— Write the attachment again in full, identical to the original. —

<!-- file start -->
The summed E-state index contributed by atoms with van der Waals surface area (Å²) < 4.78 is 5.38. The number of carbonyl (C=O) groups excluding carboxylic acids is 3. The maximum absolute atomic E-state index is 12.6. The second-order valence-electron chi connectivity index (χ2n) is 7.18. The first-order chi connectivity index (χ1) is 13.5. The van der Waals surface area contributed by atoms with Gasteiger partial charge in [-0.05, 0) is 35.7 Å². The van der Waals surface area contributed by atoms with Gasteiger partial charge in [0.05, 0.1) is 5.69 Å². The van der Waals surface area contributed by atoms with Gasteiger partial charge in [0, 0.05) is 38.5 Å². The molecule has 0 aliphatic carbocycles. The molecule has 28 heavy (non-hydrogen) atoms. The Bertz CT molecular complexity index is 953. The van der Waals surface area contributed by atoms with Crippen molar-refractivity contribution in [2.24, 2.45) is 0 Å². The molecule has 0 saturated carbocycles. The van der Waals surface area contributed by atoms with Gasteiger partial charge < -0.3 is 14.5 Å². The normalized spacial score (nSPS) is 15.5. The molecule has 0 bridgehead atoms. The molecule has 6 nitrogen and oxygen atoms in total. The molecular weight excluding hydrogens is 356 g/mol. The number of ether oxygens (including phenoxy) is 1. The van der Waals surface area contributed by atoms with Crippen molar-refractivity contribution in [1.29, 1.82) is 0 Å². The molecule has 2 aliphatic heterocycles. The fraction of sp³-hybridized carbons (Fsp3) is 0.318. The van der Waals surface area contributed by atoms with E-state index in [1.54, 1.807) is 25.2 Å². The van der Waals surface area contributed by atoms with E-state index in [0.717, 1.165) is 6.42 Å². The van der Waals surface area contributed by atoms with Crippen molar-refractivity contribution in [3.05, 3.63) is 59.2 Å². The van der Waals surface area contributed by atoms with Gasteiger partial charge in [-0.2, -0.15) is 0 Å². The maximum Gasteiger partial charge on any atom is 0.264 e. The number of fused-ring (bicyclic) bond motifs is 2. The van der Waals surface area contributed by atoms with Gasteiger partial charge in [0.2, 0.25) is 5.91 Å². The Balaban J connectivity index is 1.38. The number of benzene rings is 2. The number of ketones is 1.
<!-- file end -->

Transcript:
The summed E-state index contributed by atoms with van der Waals surface area (Å²) < 4.78 is 5.38. The number of carbonyl (C=O) groups excluding carboxylic acids is 3. The maximum absolute atomic E-state index is 12.6. The second-order valence-electron chi connectivity index (χ2n) is 7.18. The first-order chi connectivity index (χ1) is 13.5. The van der Waals surface area contributed by atoms with Gasteiger partial charge in [-0.05, 0) is 35.7 Å². The van der Waals surface area contributed by atoms with Gasteiger partial charge in [0.05, 0.1) is 5.69 Å². The van der Waals surface area contributed by atoms with Gasteiger partial charge in [0, 0.05) is 38.5 Å². The molecule has 0 aliphatic carbocycles. The molecule has 28 heavy (non-hydrogen) atoms. The Bertz CT molecular complexity index is 953. The van der Waals surface area contributed by atoms with Crippen molar-refractivity contribution in [2.24, 2.45) is 0 Å². The molecule has 0 saturated carbocycles. The van der Waals surface area contributed by atoms with Gasteiger partial charge < -0.3 is 14.5 Å². The normalized spacial score (nSPS) is 15.5. The molecule has 0 bridgehead atoms. The molecule has 6 nitrogen and oxygen atoms in total. The molecular weight excluding hydrogens is 356 g/mol. The number of ether oxygens (including phenoxy) is 1. The van der Waals surface area contributed by atoms with Crippen molar-refractivity contribution in [1.29, 1.82) is 0 Å². The molecule has 2 aliphatic heterocycles. The fraction of sp³-hybridized carbons (Fsp3) is 0.318. The van der Waals surface area contributed by atoms with E-state index in [1.54, 1.807) is 25.2 Å². The van der Waals surface area contributed by atoms with E-state index in [0.717, 1.165) is 6.42 Å². The van der Waals surface area contributed by atoms with Crippen molar-refractivity contribution in [3.05, 3.63) is 59.2 Å². The van der Waals surface area contributed by atoms with Gasteiger partial charge in [-0.2, -0.15) is 0 Å². The maximum Gasteiger partial charge on any atom is 0.264 e. The number of fused-ring (bicyclic) bond motifs is 2. The van der Waals surface area contributed by atoms with Gasteiger partial charge in [0.2, 0.25) is 5.91 Å². The Balaban J connectivity index is 1.38. The number of benzene rings is 2. The number of ketones is 1.